hi. I was just thinking wouldn't newer console emus like ps3 or 360 be possible now with nvidia's CUDA? you all seen what it can do compared to cpu. in transcoding videos atleast. cpu takes 15 minutes and with CUDA only 18 seconds. wouldn't this make the possibility of ps3 emulator a near reality?
08-12-2009, 03:24 AM
(This post was last modified: 02-25-2010, 03:01 PM by kabooz.)
to answer your question with a qoute from a semi-famous man
"short answer: no...
long answer: NOOOOOOOOOOOOOOOOOOOOooooooooooooooooooooooooooooooooOOOOOOOOOOOOOOOOOOOOOOOOOOOOOOOOOOOOOOOOOOOOOOOOOOOOOOOOOOOOOOOOOOOOOOOOOOOOOOOOOOOOOOOOOOOOOOOOOO"!!!!!!!!!!!"
08-12-2009, 04:21 AM
(This post was last modified: 08-12-2009, 04:28 AM by avioni.)
lol, ok then maybe a PS2 emulator using CUDA. im just sayong cuda has brought new stuff to the table that wasnt before.
Yes, a PS3 or Xbox 360 emulator is possible. However it will take about another 5 years at least of computer hardware improvements before we would have the hardware to run a PS3 emulator at at least crappy unbearable framerates.
Look at the PS2 which is very simple compared to the PS3. 9 years after the launch of the PS2 and 9 years of computer hardware improvements we have an emulator that still needs a top of the line PC to run many games at full speed.
There is an old saying with computers. If your CPU is not fast enough or hardware is limited for what you want to do, just wait a little bit. Someday computer hardware will exist that will run a PS3 emu at full speed. Only 2 years ago when I bought my laptop at a Core 2 duo 2 Ghz and Nvidia Geforce 7900 graphics card it was pretty kick ass back then. Now it is only an average setup.
Although sometimes I wonder what the physical limit of CPU speed and memory is. 10 years ago a 500 Mhz processor was considered lightning fast. Now we have multiple cores running at 3 Ghz or more. Can processor speed continue indefinitely or is there a physical limit to the speed of a processor. Will we someday see a 10 Ghz quad core? 20 Ghz? Would the heat of a processor that speed just melt the whole chip before speeds that fast could ever be reached? Or would computer engineers have discovered a cooling method by then that would prevent that?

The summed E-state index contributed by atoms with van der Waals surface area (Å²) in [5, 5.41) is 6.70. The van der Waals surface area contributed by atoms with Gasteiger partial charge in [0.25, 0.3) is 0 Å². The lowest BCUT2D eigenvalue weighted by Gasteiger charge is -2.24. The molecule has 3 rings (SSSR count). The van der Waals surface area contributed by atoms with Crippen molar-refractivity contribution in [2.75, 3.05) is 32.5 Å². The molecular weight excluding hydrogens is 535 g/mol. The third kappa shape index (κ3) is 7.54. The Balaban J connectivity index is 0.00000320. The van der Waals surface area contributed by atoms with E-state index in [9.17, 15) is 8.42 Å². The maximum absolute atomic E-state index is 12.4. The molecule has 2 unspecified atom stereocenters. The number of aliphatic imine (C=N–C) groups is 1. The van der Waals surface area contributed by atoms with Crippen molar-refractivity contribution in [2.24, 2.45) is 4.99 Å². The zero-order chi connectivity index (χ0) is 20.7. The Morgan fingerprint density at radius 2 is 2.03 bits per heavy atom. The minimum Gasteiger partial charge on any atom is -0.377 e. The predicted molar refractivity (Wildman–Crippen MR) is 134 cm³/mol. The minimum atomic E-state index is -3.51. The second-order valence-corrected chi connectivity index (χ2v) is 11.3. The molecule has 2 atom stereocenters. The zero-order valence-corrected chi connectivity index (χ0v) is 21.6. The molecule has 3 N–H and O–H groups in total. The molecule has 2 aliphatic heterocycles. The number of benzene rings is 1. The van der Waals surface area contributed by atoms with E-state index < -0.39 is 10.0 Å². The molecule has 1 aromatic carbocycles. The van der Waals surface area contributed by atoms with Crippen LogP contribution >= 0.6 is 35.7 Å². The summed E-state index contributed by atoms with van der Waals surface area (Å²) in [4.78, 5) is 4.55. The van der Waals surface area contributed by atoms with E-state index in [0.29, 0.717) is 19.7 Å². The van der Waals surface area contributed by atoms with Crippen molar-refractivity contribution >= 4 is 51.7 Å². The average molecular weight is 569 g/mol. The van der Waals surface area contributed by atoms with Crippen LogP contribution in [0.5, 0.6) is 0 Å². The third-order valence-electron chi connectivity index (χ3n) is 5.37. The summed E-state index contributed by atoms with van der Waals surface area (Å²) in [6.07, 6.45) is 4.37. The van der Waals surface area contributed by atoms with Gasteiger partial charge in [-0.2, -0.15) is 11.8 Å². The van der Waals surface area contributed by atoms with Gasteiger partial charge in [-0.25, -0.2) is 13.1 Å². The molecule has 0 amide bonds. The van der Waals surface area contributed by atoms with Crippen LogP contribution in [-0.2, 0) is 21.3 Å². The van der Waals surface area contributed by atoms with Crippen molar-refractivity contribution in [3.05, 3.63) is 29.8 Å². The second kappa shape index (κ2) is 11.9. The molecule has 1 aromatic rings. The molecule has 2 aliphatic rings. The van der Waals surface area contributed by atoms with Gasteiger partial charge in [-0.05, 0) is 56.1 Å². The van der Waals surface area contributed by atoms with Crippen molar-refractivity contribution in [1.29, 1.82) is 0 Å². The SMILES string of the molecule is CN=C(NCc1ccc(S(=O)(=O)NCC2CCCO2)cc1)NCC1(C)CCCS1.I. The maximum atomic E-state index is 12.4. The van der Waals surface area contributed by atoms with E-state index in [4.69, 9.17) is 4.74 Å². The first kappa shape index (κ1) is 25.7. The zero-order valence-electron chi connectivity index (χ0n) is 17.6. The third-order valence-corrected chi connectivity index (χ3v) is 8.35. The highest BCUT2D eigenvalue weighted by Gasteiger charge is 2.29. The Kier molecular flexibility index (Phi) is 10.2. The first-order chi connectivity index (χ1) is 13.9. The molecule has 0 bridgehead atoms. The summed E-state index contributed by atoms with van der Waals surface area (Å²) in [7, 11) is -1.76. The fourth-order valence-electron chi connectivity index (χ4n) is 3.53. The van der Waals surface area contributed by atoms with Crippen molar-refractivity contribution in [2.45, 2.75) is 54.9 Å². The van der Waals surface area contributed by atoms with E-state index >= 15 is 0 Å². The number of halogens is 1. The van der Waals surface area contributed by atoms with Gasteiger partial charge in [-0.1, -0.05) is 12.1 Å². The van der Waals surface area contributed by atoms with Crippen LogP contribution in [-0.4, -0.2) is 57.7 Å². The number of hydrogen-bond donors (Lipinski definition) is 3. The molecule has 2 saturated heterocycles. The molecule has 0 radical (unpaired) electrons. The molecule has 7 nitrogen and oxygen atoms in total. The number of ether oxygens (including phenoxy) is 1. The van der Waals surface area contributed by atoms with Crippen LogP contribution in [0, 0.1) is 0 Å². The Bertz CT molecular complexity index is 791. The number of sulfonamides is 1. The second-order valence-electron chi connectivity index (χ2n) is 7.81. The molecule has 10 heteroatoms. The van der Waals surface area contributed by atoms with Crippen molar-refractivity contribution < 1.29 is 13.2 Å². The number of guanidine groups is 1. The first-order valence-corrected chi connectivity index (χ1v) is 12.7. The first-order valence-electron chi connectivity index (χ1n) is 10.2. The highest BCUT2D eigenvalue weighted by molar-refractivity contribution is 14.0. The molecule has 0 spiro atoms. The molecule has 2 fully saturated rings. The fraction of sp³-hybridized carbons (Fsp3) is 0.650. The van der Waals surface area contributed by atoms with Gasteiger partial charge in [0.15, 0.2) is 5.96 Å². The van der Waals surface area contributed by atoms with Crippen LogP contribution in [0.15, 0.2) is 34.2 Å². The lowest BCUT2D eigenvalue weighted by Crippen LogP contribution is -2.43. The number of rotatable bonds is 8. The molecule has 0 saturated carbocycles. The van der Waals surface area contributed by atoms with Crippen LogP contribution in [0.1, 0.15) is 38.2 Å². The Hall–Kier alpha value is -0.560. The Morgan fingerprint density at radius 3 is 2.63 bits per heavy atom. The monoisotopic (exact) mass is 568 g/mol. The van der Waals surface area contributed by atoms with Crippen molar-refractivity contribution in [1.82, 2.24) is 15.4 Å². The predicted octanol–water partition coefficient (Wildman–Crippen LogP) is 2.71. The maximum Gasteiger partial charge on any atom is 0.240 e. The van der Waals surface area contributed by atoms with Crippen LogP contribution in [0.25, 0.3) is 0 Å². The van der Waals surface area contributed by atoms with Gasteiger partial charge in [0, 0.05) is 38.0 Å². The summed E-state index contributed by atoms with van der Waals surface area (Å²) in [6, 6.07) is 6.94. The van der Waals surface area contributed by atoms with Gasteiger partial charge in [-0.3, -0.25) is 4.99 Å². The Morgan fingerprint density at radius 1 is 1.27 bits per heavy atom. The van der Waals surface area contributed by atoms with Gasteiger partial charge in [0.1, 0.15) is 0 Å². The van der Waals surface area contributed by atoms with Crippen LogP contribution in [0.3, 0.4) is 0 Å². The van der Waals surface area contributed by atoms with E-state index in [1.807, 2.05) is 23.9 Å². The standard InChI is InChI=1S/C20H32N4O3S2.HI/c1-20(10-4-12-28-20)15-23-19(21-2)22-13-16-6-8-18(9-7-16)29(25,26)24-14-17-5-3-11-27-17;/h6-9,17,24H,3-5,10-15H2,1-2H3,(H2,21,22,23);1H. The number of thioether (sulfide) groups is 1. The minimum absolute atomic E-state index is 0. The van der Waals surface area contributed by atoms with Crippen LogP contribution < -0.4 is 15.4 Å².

There is no doubt in my mind someday hardware will exist to run a PS3 emu at full speed. The biggest question is who is going to code it? The PCSX2 devs on this site always say how hard the PS2 is to code for. If there was a pretty big difference in coding PS1 emulators vs PS2 emulators there is even a bigger difference in coding a PS3 emulator. Just look at the PS3 specs vs the PS2 specs. From what I heard the Cell processor in the PS3 is pretty advanced. Good luck converting that to x86 instructions. You have several more advanced graphics and sound units to code for as well. Plus also from what i have heard the PS3 is one tough nut to crack. Very hard to mod or reverse engineer which means no chance of emulation until that happens.
Ask again in about 10 years. We might see a PS3 emulator in its infancy then.
08-12-2009, 05:24 AM
(This post was last modified: 08-12-2009, 05:26 AM by Shadow Lady.)
This is from PCSX2's F.A.Q
Quote:Why not use CUDA to make things faster?
CUDA works best when doing simple operations on many parallel threads.
This isn't very useful for ps2 emulation, and any implementation that attempts to use CUDA will most-likely slow down the emu.
CUDA might however prove to be useful in a GS plugin.
About the GS plugin Gabest once said it wasnt really helpful for GSdx, but who knows maybe future plugins
Core i5 3570k -- Geforce GTX 670 -- Windows 7 x64
Yeah, CUDA has been discussed many times before...do a search and you'll probably turn up about a dozen threads.
cuda is good for tasks that can be done in parallel, its not very useful for CPU emulation.
in a game for instance, you might have multiple particles that you want to do simple operations to; cuda might work well with this, and it is generally known by the game devs which parts can be done in parallel.
but with ps2 emulation, you're not actually coding a game, you're emulating the actual hardware that the game runs on at a low-level.
effectively the only way for cuda to be useful is to make multiple passes through blocks of instructions, then separate the non-dependent instructions, and then 'run them' at the same time.
most of the time you wont be able to separate enough stuff for cuda to be useful (you'd want at least 32+ threads for it to be effective according to wikipedia)
so basically cuda isn't going to help pcsx2 (unless gabest finds some use for it on gsdx xD).
all we need is time to go by so that our now high-end cpu's are the norm.
then everyone should be able to run pcsx2 well.